Nuremberg Laws of 15 Sep 1935
15th September 2020 - 85 years since the introduction of the Nuremberg Laws.
The Nuremberg Laws (German: Nürnberger Gesetze) were antisemitic and racial laws in Nazi Germany. They were introduced on 15 September 1935 by the Reichstag at a special meeting convened at the annual Nuremberg Rally of the Nazi Party (NSDAP).
The two laws were the Law for the Protection of German Blood and German Honour, which forbade marriages and extramarital intercourse between Jews and Germans and the employment of German females under 45 in Jewish households; and the Reich Citizenship Law, which declared that only those of German or related blood were eligible to be Reich citizens; the remainder were classed as state subjects, without citizenship rights.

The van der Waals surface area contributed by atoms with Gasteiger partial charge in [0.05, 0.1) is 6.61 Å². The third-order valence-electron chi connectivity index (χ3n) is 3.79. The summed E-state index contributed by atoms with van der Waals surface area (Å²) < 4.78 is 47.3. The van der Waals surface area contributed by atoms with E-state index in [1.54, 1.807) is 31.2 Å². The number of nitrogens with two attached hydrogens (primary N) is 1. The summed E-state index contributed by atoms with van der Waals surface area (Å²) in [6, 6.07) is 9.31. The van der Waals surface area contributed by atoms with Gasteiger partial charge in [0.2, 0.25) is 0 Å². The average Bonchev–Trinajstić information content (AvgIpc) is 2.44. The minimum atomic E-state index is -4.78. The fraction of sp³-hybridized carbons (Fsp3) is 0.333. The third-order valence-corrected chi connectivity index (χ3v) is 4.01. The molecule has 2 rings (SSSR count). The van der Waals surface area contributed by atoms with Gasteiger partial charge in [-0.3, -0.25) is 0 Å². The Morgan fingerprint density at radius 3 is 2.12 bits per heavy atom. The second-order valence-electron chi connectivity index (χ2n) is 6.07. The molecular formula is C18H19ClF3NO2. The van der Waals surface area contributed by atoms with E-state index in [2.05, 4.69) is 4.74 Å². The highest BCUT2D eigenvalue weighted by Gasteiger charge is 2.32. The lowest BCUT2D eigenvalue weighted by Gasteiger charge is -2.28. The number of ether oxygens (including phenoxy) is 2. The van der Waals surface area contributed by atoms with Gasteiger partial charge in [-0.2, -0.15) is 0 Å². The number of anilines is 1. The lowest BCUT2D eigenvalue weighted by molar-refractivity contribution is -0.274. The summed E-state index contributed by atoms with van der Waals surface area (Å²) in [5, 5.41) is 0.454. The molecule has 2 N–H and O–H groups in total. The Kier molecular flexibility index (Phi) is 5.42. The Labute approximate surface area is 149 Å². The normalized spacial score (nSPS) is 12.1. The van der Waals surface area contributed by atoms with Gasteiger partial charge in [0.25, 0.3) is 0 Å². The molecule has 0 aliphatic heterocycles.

Persons convicted of violating the marriage laws were imprisoned, and (subsequent to 8 March 1938) upon completing their sentences were re-arrested by the Gestapo and sent to Nazi concentration camps.
The total number of Jews murdered during the resulting Holocaust is estimated at 5.5 to 6 million people.